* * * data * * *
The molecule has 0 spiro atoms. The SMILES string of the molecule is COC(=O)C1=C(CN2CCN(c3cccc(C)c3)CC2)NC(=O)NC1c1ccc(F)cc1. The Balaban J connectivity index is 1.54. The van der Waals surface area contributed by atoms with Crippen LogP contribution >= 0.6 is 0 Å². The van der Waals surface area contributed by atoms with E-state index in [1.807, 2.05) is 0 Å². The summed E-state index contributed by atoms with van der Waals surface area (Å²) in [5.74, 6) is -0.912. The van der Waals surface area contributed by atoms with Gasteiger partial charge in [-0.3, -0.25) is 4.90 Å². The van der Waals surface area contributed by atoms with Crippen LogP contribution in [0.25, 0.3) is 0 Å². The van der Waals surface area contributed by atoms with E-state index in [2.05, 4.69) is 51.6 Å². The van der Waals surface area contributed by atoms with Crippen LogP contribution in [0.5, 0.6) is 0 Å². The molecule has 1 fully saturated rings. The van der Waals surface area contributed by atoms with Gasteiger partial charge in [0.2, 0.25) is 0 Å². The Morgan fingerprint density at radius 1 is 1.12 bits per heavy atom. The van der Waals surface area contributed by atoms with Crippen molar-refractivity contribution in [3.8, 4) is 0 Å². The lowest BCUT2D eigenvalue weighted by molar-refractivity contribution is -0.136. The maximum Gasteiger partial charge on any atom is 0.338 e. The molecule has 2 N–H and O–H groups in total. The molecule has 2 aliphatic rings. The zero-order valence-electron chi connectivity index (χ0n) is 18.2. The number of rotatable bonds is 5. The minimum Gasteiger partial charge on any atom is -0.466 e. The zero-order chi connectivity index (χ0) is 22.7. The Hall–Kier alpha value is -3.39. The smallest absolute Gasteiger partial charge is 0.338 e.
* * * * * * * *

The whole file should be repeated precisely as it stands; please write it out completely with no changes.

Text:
The molecule has 0 spiro atoms. The SMILES string of the molecule is COC(=O)C1=C(CN2CCN(c3cccc(C)c3)CC2)NC(=O)NC1c1ccc(F)cc1. The Balaban J connectivity index is 1.54. The van der Waals surface area contributed by atoms with Crippen LogP contribution >= 0.6 is 0 Å². The van der Waals surface area contributed by atoms with E-state index in [1.807, 2.05) is 0 Å². The summed E-state index contributed by atoms with van der Waals surface area (Å²) in [5.74, 6) is -0.912. The van der Waals surface area contributed by atoms with Gasteiger partial charge in [-0.3, -0.25) is 4.90 Å². The van der Waals surface area contributed by atoms with Crippen LogP contribution in [0.25, 0.3) is 0 Å². The van der Waals surface area contributed by atoms with E-state index in [2.05, 4.69) is 51.6 Å². The van der Waals surface area contributed by atoms with Crippen LogP contribution in [0.5, 0.6) is 0 Å². The molecule has 1 fully saturated rings. The van der Waals surface area contributed by atoms with Gasteiger partial charge in [0.2, 0.25) is 0 Å². The Morgan fingerprint density at radius 1 is 1.12 bits per heavy atom. The van der Waals surface area contributed by atoms with Crippen molar-refractivity contribution in [3.8, 4) is 0 Å². The lowest BCUT2D eigenvalue weighted by molar-refractivity contribution is -0.136. The maximum Gasteiger partial charge on any atom is 0.338 e. The molecule has 2 N–H and O–H groups in total. The molecule has 2 aliphatic rings. The zero-order valence-electron chi connectivity index (χ0n) is 18.2. The number of rotatable bonds is 5. The minimum Gasteiger partial charge on any atom is -0.466 e. The zero-order chi connectivity index (χ0) is 22.7. The Hall–Kier alpha value is -3.39. The smallest absolute Gasteiger partial charge is 0.338 e.